4 August 2015

Milly is Beached

The sand bar was at Itaparica
Very quiet colonial section of Itaparica
Before heading out on our longer passages, we needed to do some work on Milly’s bottom.  Unbelievably, her hull was covered with barnacles, those tenacious sea creatures that grow on anything solid, from whales to docks to Milly.  Peter’s need for speed was burdened by his knowledge of the barnacles causing deleterious friction.  They needed to be removed.  They were also growing inside Milly’s through hulls, the openings that allow water in for the generator, engines, and watermaker and grey water out from the sinks etc.  I had visions of through hulls being plugged by pesky barnacles and causing engines to fry or toilets to overflow. The barnacles had to be removed.

Even more important was replacement of the sacrificial zinc anodes.  These are balls of zinc that are attached to our propeller shaft.  The zinc kindly corrodes before our stainless steel shaft and brass propeller and, hence, is sacrificed.  We had noted in Guarapari, that the zinc anode on one shaft was gone completely and the other shaft’s zincs were pockmarked and eaten.
Zinc anode on the left has sacrificed a great deal compared to new zinc on right.  Amazing, I think.

Although this hull work could be completed by diving, it is much simpler and more efficient to do it when Milly is high and dry.  Our destination from Galeao was Itarparica in the Baie de Todos  os Santos, just across from the city of Salvador.  Our cruising guide described a sand bar exposed at low tide as the perfect place to beach a boat.
The sand bar was the site of much activity.  Women scraped the surface of the sand for small snails

This woman proudly displayed her snails and a real find, a ray, for us.

The men dug deep with a special shovel to harvest disgusting-looking, wriggly marine grubs by the bucket full.  Not sure if they were food for fish or for family.

Women rushing to catch the boat home as the tide came in.  The sand bar was an island for about three hours at a time.

At low tide, there was a soccer pitch complete with goal posts.  Completely submerged at high tide. 

This was a traditional fishing town.  One group of three in a long canoe similar to this had one guy at the bow slapping the water with a very long paddle to scare the fish toward the net.

A family boating to the sand bar to work and play.

After yet another upwind sail in huge waves, we arrived in the Baie, dropped anchor outside a small yacht club and reconnoitered the town and the sand bar.  On TomTom with a GPS, we picked a spot on the bar which would be more than the draft of Milly at high tide and exposed for at least an hour or two at low tide.  With some mathematics and the rule of twelfths (a method of measuring depth within a tidal range), we figured out the timing to arrive at our spot.  An early morning start saw Milly hovering in place and after several minutes she was aground.  We waited for the tide to go out enough to venture into the knee depth water, careful of a multitude of spiny urchins and a few starfish who were also enjoying the sandy bottom.  As the water went down, Peter and I got to work.  By the end of the two hours when Milly was high and dry, we had removed the barnacles from bottom and holes, replaced two anodes, attempted to fix our leaking emergency hatch (still leaks) and inspected the bridle attachments.  Mission accomplished.  Milly was good to go.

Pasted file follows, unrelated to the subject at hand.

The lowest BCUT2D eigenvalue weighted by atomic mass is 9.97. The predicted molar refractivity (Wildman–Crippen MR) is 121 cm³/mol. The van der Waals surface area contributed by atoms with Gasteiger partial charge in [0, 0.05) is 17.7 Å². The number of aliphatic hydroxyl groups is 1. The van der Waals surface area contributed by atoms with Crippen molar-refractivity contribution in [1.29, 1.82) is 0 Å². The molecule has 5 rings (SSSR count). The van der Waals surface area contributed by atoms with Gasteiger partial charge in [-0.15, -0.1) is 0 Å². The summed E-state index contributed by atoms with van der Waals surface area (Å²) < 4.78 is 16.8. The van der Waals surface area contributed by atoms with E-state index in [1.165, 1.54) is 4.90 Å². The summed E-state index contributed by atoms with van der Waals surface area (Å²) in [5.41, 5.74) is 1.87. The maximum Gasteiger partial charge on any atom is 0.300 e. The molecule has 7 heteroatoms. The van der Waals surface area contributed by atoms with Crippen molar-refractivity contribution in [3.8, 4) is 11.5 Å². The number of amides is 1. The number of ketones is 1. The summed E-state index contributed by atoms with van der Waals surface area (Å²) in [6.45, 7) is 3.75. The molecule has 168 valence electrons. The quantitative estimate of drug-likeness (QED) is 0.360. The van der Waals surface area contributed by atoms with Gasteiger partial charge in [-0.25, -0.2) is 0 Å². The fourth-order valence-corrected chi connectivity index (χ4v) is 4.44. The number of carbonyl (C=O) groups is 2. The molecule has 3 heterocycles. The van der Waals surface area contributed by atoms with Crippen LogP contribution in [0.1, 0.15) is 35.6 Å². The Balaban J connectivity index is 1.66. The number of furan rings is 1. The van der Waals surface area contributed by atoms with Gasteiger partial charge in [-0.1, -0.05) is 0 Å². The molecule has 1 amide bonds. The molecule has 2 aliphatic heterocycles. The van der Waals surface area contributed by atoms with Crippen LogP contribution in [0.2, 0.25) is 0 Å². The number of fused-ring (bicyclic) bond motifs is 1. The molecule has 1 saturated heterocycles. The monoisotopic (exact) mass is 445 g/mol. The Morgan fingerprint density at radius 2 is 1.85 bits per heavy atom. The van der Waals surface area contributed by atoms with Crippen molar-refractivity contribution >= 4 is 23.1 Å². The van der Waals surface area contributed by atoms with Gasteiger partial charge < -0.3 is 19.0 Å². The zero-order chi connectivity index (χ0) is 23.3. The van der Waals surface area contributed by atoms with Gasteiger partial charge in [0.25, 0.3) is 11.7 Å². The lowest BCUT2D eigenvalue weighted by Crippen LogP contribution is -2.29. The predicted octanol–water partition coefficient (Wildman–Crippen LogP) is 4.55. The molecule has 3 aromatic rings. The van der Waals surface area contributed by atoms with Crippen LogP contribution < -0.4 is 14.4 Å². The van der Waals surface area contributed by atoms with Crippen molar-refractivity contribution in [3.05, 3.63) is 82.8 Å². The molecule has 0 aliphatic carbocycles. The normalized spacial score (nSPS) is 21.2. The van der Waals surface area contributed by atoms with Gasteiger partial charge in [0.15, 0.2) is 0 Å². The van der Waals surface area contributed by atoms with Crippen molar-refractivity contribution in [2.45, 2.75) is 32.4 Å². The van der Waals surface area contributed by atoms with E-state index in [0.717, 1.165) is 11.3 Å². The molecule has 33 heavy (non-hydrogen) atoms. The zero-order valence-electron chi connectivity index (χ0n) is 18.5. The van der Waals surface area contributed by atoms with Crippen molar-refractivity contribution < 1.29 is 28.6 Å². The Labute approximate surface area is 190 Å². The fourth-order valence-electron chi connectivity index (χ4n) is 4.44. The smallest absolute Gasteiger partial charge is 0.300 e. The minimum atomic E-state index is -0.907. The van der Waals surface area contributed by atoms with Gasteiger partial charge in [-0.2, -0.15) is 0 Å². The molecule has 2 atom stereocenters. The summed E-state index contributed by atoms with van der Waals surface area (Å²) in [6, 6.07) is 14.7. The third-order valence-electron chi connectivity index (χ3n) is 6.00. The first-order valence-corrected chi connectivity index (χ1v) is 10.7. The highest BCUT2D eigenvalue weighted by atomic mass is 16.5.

Milly high and dry.

On a flood tide.  All work complete.  Peter had to wade back to the boat.

Next stop was a marina in Salvador - strange to be docked after months of our prefered anchoring. 
Milly at dock in this multi-purpose harbour complete with fort.
Accurately described as a gritty city, Salvador has a lovely rejuvenated but tiny old city on a cliff top overlooking the bay.  The area below and around the harbour was full of beautiful old decaying buildings many of which were little more than facades or shells, reminding us of Havana.  Tourist areas were full of people attempting the hard sell of odds and ends.  Compared to the wealthier cities in the south, Salvador seemed to be struggling and on a slow decline even though the guide books say that it has been more successful with infrastructure in recent years.  Ethnicity was also strikingly different than the south.  Historically, Salvador was a centre in the slave trade and the Salvadoran art, religion and ethnicity is proudly African.
Art deco Elevador Lacerda used to get between the Cidade Alta or old city and the Didade Baixa or commercial city below.  

The old city has been rejuvenated.  Many women dress in traditional garb to pose with tourists.  Hard sell but the dress was interesting.

From the elevator.  Lovely green growth but lower city in sad decay.

Largo do Pelourinho, one of several squares in the old city

Lovely building where only trees and vines live now

A gritty city, indeed.

Time here was spent sightseeing, of course, and completing a major restock of our cupboards.  For the next two months or so we will be on three major voyages with one stop in Fernando de Noronha, where provisioning pickings are reportedly slim and expensive.  Three expeditions via taxi later our cupboards were full and we were ready.
After first foray to the supemercado, cross-checking lists with inventory in Milly's saloon.
Igreja do Bonfim, a church used by Catholics and African Candomblistans where those praying for cures bring photos,  pleas and thanks.  Plastic body part offerings from the hopeful hang from the ceiling.

The fence outside the church is covered with ribbons.  People knot the ribbon onto the fence three times for three wishes.  

A great marine museum was housed in this fort that guarded the mouth of the bay.
Good-bye Salvador.  We are on our way.

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